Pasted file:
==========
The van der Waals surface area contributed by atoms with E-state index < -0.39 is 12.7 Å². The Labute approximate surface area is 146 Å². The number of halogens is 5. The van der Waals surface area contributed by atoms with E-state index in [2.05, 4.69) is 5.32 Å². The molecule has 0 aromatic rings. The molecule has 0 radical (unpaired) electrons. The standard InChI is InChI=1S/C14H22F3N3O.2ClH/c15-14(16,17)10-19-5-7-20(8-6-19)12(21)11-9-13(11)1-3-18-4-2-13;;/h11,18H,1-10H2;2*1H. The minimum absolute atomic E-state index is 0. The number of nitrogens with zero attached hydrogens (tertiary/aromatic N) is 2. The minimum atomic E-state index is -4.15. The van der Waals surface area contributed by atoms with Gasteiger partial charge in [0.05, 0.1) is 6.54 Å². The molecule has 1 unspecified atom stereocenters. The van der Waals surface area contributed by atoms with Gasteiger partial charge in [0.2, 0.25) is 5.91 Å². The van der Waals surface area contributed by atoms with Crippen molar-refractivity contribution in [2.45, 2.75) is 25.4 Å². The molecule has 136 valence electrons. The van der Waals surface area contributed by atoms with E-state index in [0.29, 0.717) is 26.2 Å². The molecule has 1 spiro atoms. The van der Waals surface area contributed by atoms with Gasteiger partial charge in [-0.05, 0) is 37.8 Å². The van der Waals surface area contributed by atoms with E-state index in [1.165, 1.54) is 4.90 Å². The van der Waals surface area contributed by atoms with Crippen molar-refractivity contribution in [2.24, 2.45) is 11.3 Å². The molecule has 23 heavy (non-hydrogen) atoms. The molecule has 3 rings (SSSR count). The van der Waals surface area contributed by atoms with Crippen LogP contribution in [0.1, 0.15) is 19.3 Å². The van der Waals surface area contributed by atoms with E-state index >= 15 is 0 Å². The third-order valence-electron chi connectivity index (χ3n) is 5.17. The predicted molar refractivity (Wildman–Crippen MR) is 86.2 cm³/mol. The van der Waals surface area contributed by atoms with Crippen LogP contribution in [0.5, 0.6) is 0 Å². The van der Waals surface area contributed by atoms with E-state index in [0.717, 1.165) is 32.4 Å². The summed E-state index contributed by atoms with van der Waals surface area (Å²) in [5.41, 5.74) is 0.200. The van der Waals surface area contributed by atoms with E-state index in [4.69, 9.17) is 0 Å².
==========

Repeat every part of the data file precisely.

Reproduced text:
The van der Waals surface area contributed by atoms with E-state index < -0.39 is 12.7 Å². The Labute approximate surface area is 146 Å². The number of halogens is 5. The van der Waals surface area contributed by atoms with E-state index in [2.05, 4.69) is 5.32 Å². The molecule has 0 aromatic rings. The molecule has 0 radical (unpaired) electrons. The standard InChI is InChI=1S/C14H22F3N3O.2ClH/c15-14(16,17)10-19-5-7-20(8-6-19)12(21)11-9-13(11)1-3-18-4-2-13;;/h11,18H,1-10H2;2*1H. The minimum absolute atomic E-state index is 0. The number of nitrogens with zero attached hydrogens (tertiary/aromatic N) is 2. The minimum atomic E-state index is -4.15. The van der Waals surface area contributed by atoms with Gasteiger partial charge in [0.05, 0.1) is 6.54 Å². The molecule has 1 unspecified atom stereocenters. The van der Waals surface area contributed by atoms with Gasteiger partial charge in [0.2, 0.25) is 5.91 Å². The van der Waals surface area contributed by atoms with Crippen molar-refractivity contribution in [2.45, 2.75) is 25.4 Å². The molecule has 136 valence electrons. The van der Waals surface area contributed by atoms with E-state index in [0.29, 0.717) is 26.2 Å². The molecule has 1 spiro atoms. The van der Waals surface area contributed by atoms with Gasteiger partial charge in [-0.05, 0) is 37.8 Å². The van der Waals surface area contributed by atoms with E-state index in [1.165, 1.54) is 4.90 Å². The van der Waals surface area contributed by atoms with Crippen molar-refractivity contribution in [2.24, 2.45) is 11.3 Å². The molecule has 23 heavy (non-hydrogen) atoms. The molecule has 3 rings (SSSR count). The van der Waals surface area contributed by atoms with Crippen LogP contribution in [0.1, 0.15) is 19.3 Å². The van der Waals surface area contributed by atoms with E-state index >= 15 is 0 Å². The third-order valence-electron chi connectivity index (χ3n) is 5.17. The predicted molar refractivity (Wildman–Crippen MR) is 86.2 cm³/mol. The van der Waals surface area contributed by atoms with Crippen LogP contribution in [0.5, 0.6) is 0 Å². The van der Waals surface area contributed by atoms with E-state index in [0.717, 1.165) is 32.4 Å². The summed E-state index contributed by atoms with van der Waals surface area (Å²) in [5.41, 5.74) is 0.200. The van der Waals surface area contributed by atoms with E-state index in [4.69, 9.17) is 0 Å².